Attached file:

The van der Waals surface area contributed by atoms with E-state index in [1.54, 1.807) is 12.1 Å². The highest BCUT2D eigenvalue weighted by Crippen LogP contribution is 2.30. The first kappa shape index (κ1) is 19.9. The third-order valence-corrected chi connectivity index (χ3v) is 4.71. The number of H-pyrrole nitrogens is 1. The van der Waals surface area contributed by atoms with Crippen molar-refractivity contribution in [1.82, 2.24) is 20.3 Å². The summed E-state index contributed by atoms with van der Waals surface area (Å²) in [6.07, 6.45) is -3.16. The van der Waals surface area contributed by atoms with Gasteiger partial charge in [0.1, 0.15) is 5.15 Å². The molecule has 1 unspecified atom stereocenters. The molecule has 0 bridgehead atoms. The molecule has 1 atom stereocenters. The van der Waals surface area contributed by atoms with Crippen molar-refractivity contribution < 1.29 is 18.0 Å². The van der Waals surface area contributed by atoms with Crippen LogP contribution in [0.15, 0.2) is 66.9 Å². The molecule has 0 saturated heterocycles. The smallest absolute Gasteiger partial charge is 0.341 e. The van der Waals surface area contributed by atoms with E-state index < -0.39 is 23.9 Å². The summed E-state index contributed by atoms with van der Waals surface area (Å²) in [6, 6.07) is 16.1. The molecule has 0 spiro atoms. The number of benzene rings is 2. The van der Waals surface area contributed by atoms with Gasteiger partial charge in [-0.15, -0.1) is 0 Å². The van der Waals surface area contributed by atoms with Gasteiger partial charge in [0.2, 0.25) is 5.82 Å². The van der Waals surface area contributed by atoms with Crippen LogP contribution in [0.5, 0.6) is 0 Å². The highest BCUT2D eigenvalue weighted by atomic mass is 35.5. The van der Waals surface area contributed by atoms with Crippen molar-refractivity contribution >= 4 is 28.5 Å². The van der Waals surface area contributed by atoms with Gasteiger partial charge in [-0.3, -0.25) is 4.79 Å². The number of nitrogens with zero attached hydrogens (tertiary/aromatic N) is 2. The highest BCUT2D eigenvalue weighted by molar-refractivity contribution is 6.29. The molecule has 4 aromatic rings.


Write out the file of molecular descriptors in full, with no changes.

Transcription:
The van der Waals surface area contributed by atoms with E-state index in [1.54, 1.807) is 12.1 Å². The highest BCUT2D eigenvalue weighted by Crippen LogP contribution is 2.30. The first kappa shape index (κ1) is 19.9. The third-order valence-corrected chi connectivity index (χ3v) is 4.71. The number of H-pyrrole nitrogens is 1. The van der Waals surface area contributed by atoms with Crippen molar-refractivity contribution in [1.82, 2.24) is 20.3 Å². The summed E-state index contributed by atoms with van der Waals surface area (Å²) in [6.07, 6.45) is -3.16. The van der Waals surface area contributed by atoms with Gasteiger partial charge in [0.1, 0.15) is 5.15 Å². The molecule has 1 unspecified atom stereocenters. The molecule has 0 bridgehead atoms. The molecule has 1 atom stereocenters. The van der Waals surface area contributed by atoms with Crippen molar-refractivity contribution < 1.29 is 18.0 Å². The van der Waals surface area contributed by atoms with Crippen LogP contribution in [0.15, 0.2) is 66.9 Å². The molecule has 0 saturated heterocycles. The smallest absolute Gasteiger partial charge is 0.341 e. The van der Waals surface area contributed by atoms with E-state index < -0.39 is 23.9 Å². The summed E-state index contributed by atoms with van der Waals surface area (Å²) in [6, 6.07) is 16.1. The molecule has 0 spiro atoms. The number of benzene rings is 2. The van der Waals surface area contributed by atoms with Gasteiger partial charge in [-0.15, -0.1) is 0 Å². The van der Waals surface area contributed by atoms with Gasteiger partial charge in [0.2, 0.25) is 5.82 Å². The van der Waals surface area contributed by atoms with Crippen LogP contribution in [0.5, 0.6) is 0 Å². The highest BCUT2D eigenvalue weighted by atomic mass is 35.5. The van der Waals surface area contributed by atoms with Crippen molar-refractivity contribution >= 4 is 28.5 Å². The van der Waals surface area contributed by atoms with Gasteiger partial charge in [-0.3, -0.25) is 4.79 Å². The number of nitrogens with zero attached hydrogens (tertiary/aromatic N) is 2. The highest BCUT2D eigenvalue weighted by molar-refractivity contribution is 6.29. The molecule has 4 aromatic rings.